SUNDAY morning, the snow in the garden and the clear blue sky looked lovely. A snowman proudly guarded the front lawn. My son had made best use of his snow day on Friday; his disappointment now growing as his snowy friend melted away.

The arrival of the snow was not welcomed everywhere. There was the predictable chaos on the roads. Schools closed and events cancelled. As slush froze overnight to ice, it is probable many people will have suffered due to slips and falls.

For the homeless, the snow and the cold are life threatening. At Alabaré, we are desperately concerned about those sleeping rough. Helping people who are living chaotic lives takes care, patience and time; it means finding the right solution for each person, and is rarely straightforward. The critical thing is that we get them shelter and help as quickly as possible.

A phone call with Nicki, the manager of Alabaré Place, highlighted to me again the importance of our crisis care. The drop-in centre was busy on Friday and the emergency winter provision beds were full over the weekend. Several of our clients told Nicki of the desperate difficulties they had faced being out in the cold.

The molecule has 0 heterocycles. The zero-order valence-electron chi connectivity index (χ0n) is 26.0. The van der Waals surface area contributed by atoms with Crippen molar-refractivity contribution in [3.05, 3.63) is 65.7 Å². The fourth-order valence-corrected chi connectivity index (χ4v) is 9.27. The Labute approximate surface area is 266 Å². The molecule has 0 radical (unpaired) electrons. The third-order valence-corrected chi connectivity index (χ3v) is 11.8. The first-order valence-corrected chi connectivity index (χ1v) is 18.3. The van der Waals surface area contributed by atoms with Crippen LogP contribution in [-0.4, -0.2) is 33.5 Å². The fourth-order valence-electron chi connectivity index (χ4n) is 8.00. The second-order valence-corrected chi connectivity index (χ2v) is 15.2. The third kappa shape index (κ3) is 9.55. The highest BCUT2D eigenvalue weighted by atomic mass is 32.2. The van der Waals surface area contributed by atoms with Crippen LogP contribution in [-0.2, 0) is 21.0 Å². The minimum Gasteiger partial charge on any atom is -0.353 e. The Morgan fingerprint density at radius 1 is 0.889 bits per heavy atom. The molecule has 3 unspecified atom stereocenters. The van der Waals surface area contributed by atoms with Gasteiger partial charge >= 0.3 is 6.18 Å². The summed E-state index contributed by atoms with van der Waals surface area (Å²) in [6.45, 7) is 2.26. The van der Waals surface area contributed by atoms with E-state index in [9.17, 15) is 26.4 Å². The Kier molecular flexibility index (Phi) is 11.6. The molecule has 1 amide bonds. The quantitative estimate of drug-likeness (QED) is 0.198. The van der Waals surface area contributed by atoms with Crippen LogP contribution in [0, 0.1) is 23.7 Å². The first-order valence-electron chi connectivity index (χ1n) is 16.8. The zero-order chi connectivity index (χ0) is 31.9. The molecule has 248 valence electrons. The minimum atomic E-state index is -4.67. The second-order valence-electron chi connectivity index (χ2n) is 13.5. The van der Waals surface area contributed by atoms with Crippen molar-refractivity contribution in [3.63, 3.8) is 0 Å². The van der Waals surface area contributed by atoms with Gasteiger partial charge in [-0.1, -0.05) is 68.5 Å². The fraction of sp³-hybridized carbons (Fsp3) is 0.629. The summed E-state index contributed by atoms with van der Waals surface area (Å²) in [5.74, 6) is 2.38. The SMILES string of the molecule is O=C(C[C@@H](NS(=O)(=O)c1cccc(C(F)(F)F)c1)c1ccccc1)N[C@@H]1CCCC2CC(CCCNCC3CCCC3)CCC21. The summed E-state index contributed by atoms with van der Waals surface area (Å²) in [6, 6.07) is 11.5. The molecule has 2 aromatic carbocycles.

As he ate ravenously, one man spoke of how much the hot food we provide gave him the strength to keep going. Our team were able to secure him a bed for the weekend, valuable time to get a long-term room and support in place for him.

A friend walking through Salisbury was very concerned about seeing people sleeping rough, begging and wondered what best to do.

One of the most meaningful ways to help is simply to stop and talk. Rough sleeping is a lonely and scary experience – a friendly face can make a massive difference. If you choose to give money to the person, it has to be an unconditional gift.

Alternatively you could volunteer at Alabaré and help us ensure that our drop-in centre is open and ready to help, not just now, but for the foreseeable future. We would like the drop-in to be open every day of the year.

The winter weather brings the needs of those living on our streets into sharper focus than probably any other time of the year.

Whilst the publication of the official national rough sleeping figures showed a small drop in numbers in England to 4,677*, the objective has to be to end all homelessness, and now!

Together we can work to make rough sleeping a thing of the past. We all must take action, whatever the weather.

By Andrew Lord

Chief executive officer, Alabaré

*Rough Sleeping Statistics Autumn 2018, Ministry of Housing, Communities and Local Government